What does being part of a competition like this involve?
A huge amount of hard work – it occupies your mind all the time. But the opportunities are second to none. At the end of the six month period I’ll have been to eight European cities including Moscow, Riga and Amsterdam, hosting masterclasses and guest bar tending – it’s been a truly amazing period.
We’re getting closer to the UK finals, how would you sum up the experience for anyone thinking about entering next year?
In the same way as working in a bar is much more than your ability to make drinks, Bacardi Legacy for bartenders is much more than just being able to make a replicable drink with Bacardi. It tests your skills in so many different ways – be that through social media, marketing, ingenuity, events or relationships.
It is for me the most worthwhile competition for bartenders out there. The opportunities and the exposure you get are second to none and the entire six months is pretty crazy but also pretty incredible. People often comment on how tough this competition is but I can assure anyone who is thinking about entering in the future not to think twice, because it’ll take you to places you’d never expect to go, teach you things you’d never expect to learn and you’ll meet a whole bunch of people you never expected to meet.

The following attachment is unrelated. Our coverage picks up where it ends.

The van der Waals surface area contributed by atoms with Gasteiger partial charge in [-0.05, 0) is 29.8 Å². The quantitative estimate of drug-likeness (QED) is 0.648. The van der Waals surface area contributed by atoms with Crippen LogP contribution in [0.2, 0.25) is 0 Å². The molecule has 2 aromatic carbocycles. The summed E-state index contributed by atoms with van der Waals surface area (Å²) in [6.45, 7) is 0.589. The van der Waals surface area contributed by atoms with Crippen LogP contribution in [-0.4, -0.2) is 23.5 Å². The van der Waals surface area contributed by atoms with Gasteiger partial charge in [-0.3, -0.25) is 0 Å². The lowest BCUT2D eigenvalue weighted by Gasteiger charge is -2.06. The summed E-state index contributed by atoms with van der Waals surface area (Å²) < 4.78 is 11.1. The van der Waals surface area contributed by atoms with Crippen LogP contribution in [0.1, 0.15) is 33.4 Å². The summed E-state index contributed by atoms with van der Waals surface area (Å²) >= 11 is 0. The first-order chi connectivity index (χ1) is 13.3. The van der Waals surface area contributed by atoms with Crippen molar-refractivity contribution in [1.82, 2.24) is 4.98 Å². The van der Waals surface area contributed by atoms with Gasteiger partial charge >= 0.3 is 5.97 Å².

50ml Bacardí Superior Rum
20ml lemon juice
10ml Fino sherry
4 sprigs of dill
Shake ingredients over ice, double strain and serve straight up in a chilled cocktail glass.
Follow Ally’s progress @ally_martin and check the Young Cuban adventures on Instagram @young.cuban
Want more from the UK?
Check Tempting Fate with Matt Fairhurst
Golden Age by Ben Davies